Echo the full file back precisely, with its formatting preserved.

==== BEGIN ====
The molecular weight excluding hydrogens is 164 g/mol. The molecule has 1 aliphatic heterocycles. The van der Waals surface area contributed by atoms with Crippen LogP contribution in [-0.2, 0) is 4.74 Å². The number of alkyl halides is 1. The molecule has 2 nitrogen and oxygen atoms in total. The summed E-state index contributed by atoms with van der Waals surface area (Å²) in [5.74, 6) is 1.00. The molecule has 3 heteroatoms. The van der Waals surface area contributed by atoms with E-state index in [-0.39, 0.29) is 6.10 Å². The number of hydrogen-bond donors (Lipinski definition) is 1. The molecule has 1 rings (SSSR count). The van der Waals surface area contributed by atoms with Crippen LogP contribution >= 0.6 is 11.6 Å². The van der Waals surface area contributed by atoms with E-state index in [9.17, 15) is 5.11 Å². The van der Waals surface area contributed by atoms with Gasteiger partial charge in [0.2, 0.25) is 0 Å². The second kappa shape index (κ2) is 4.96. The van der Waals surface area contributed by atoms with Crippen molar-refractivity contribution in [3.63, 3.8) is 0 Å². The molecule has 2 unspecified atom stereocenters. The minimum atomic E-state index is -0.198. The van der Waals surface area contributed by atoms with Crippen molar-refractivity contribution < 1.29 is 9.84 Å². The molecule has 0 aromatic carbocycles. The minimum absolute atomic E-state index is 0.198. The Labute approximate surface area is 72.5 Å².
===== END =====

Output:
The molecular weight excluding hydrogens is 164 g/mol. The molecule has 1 aliphatic heterocycles. The van der Waals surface area contributed by atoms with Crippen LogP contribution in [-0.2, 0) is 4.74 Å². The number of alkyl halides is 1. The molecule has 2 nitrogen and oxygen atoms in total. The summed E-state index contributed by atoms with van der Waals surface area (Å²) in [5.74, 6) is 1.00. The molecule has 3 heteroatoms. The van der Waals surface area contributed by atoms with E-state index in [-0.39, 0.29) is 6.10 Å². The number of hydrogen-bond donors (Lipinski definition) is 1. The molecule has 1 rings (SSSR count). The van der Waals surface area contributed by atoms with Crippen LogP contribution >= 0.6 is 11.6 Å². The van der Waals surface area contributed by atoms with E-state index in [9.17, 15) is 5.11 Å². The van der Waals surface area contributed by atoms with Gasteiger partial charge in [0.2, 0.25) is 0 Å². The second kappa shape index (κ2) is 4.96. The van der Waals surface area contributed by atoms with Crippen molar-refractivity contribution in [3.63, 3.8) is 0 Å². The molecule has 2 unspecified atom stereocenters. The minimum atomic E-state index is -0.198. The van der Waals surface area contributed by atoms with Crippen molar-refractivity contribution < 1.29 is 9.84 Å². The molecule has 0 aromatic carbocycles. The minimum absolute atomic E-state index is 0.198. The Labute approximate surface area is 72.5 Å².